Davies spires to access to Single Market access for both goods and services

GEOFF CADDICK

David Davies leaves the House of Commons in central London this evening after the second vote to decide the leadership of the Tory Party, Thursday 20 October 2005

Davies spires to access to Single Market access for both goods and services


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The UK aspires to a Brexit deal that allows access to the Single Market for services.

Access to Services

“I do not believe the strength of this cooperation needs change because we are leaving the European Union, so long as it is understood that this involves working together, not simply rule taking. These principles can be applied to services trade too,” David Davies wrote to the Daily Telegraph on Tuesday.

The statement of the Brexit minister contradicts repeated warnings by the German Chancellor, Angela Merkel, reiterating that any Brexit agreement has to be inferior to EU membership.

Canada or Norway

David Davies belongs to hardline Leave campaigners, who express a preference for the Canadian mould of relations to the European Union. That precludes access to the Single Market for Services, although Davies has called for a “CEFTA plus” agreement, which would include access to the financial services market.

That has repeatedly been dismissed by Brussels as “cherry picking,” with trade experts recalling that any concession to the UK would trigger equivalent demands by all major trading partners.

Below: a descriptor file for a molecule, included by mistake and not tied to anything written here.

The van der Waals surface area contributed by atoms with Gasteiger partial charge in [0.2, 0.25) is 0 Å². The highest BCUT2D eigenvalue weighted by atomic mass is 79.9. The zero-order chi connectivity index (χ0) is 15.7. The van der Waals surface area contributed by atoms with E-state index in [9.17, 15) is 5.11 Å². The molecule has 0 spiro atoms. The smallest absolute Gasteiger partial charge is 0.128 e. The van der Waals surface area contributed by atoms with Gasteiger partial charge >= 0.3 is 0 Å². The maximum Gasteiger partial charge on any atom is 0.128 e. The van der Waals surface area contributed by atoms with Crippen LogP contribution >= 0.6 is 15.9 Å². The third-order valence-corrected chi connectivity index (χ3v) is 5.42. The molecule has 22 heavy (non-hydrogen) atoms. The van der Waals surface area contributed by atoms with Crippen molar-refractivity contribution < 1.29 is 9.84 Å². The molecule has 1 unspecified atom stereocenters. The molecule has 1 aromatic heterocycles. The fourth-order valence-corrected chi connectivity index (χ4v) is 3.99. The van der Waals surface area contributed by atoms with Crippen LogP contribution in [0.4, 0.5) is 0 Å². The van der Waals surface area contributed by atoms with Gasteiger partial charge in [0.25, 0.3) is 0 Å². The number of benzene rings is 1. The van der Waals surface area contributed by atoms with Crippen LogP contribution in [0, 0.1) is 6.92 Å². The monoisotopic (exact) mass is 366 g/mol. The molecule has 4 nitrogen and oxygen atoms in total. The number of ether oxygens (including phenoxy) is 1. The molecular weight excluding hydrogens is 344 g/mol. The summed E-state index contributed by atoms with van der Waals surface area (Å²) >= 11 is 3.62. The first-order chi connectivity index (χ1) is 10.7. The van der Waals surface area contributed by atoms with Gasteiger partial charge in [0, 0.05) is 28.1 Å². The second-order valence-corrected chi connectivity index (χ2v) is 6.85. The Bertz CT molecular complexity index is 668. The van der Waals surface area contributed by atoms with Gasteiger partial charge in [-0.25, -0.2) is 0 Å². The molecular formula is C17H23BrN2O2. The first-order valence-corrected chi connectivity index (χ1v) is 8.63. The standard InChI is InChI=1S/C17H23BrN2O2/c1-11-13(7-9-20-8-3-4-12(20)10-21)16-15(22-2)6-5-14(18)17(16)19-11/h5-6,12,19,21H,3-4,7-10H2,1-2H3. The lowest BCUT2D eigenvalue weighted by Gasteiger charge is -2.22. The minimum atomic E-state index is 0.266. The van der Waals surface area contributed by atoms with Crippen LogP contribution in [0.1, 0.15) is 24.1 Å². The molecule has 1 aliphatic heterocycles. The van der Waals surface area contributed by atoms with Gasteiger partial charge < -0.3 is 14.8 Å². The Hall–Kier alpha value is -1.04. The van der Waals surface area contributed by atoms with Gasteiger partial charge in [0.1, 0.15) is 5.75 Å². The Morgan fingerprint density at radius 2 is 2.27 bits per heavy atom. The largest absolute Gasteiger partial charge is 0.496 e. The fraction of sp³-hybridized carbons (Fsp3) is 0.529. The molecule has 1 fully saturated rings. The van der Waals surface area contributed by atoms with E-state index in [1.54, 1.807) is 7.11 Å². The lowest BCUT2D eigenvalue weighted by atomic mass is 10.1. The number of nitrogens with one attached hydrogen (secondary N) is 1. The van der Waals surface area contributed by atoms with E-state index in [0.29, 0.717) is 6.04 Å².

Finance minister Philip Hammond and Interior Minister Amber Rudd envision a post-Brexit period that will resemble the status quo, modelled after the relationship with Norway.

A synthesis between hard and soft Brexit – or the Canadian and the Norwegian models – is expected to be presented by Theresa May in March.

Transition

While there is no apparent agreement model for Brexit, there is an emerging consensus over the need for a “transitional period.”

Theresa May formally requested a transitional period in her Florence speech. Brussels has willingly conceded a two-year transitional period until the end of 2020.

Status quo maintenance comes with the understanding of continued contributions to the EU budget and freedom of movement, two elements that are a non-starter for hardline Leave campaigners such as Trade Secretary Liam Fox and Foreign Minister Boris Johnson.

While the UK government is deeply divided, the European Commission is planning a state-by-state consultation to consolidate a Brexit negotiation agenda. By March, Michel Barnier should be ready to negotiate with a single mandate by the 27, unless there is a divergence of interests.

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